Sex therapy - This aims to reduce stress and anxiety around sex by focusing on the sensational pleasure, rather than arousal and sexual activity, to build a secure and reliable sex life.
Sexual anxiety therapy - The focus here is on reducing anxiety from improving your understanding of ED, going into depth on the causes, potentially underlying emotional issues, and solutions.
Stress management techniques
There are numerous techniques to identify your stress triggers and control the negative feelings that typically proceed. Experts have identified slow tempo, instrumental songs (of whatever genre is your favourite) as the best music to listen to to unwind and decompress. Exercise is vital for stress relief, with the release of stress-reducing endorphins creating positive emotions and combating stress, anxiety or depression. Meditation is another proven stress-reducer where you can clear your mind and refresh. Guided imagery is a type of meditation used to increase libido, whereby you write a script vividly detailing a successful sex session with a partner, record yourself speaking it aloud, and then play it back whilst you visualise the experience.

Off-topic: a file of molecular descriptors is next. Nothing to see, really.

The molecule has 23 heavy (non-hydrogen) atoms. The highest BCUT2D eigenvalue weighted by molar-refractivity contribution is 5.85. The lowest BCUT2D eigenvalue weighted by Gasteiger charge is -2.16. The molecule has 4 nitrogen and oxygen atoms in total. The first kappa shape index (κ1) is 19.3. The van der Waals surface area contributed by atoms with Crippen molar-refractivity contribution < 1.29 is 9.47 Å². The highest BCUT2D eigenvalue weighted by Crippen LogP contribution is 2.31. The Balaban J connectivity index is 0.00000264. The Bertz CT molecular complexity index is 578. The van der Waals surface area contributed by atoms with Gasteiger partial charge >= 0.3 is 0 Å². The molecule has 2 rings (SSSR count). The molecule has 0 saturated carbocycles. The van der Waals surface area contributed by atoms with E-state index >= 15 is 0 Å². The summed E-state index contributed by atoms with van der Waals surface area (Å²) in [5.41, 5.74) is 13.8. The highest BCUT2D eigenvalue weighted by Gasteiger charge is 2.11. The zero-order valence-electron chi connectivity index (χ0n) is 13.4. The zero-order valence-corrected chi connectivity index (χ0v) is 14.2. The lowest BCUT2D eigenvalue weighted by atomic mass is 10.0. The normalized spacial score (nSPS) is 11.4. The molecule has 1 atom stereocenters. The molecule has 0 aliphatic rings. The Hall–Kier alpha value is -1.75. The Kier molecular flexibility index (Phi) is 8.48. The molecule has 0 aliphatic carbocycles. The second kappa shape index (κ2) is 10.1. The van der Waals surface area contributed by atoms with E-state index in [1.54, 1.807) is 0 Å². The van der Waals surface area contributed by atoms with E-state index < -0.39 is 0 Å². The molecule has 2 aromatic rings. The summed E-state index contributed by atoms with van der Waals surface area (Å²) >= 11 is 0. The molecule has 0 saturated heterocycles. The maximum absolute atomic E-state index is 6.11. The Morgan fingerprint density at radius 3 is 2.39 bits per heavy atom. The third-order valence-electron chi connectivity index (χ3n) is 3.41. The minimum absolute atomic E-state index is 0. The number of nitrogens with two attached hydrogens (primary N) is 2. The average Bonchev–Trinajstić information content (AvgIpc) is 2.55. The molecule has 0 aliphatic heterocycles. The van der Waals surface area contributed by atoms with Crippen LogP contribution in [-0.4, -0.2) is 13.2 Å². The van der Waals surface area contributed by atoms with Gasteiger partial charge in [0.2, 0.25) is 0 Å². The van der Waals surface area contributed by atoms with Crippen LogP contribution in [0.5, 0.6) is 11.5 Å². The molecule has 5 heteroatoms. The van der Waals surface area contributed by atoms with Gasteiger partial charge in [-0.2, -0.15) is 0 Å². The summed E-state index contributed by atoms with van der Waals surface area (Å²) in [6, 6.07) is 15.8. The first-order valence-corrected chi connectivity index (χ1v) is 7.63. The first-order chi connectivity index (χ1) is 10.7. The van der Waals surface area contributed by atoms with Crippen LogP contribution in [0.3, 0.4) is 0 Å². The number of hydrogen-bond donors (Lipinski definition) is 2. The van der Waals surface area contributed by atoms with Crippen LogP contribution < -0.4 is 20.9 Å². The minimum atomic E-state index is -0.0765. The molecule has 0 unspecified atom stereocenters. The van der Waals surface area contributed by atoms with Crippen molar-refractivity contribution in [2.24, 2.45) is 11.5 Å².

You can learn more about stress-relieving techniques which can be applied to help reduce the impact of ED in our detailed blog on How to Stress Less.
Authored by Toby Watson
Pharmica Medical Writer
Toby (BSc) is an experienced medical writer, producing educational articles on many areas of health including sexual health, fitness, nutrition and mental health.
He particularly enjoys debunking misconceptions around heath conditions and their treatments, researching each topic in detail and writing easily-accessible content.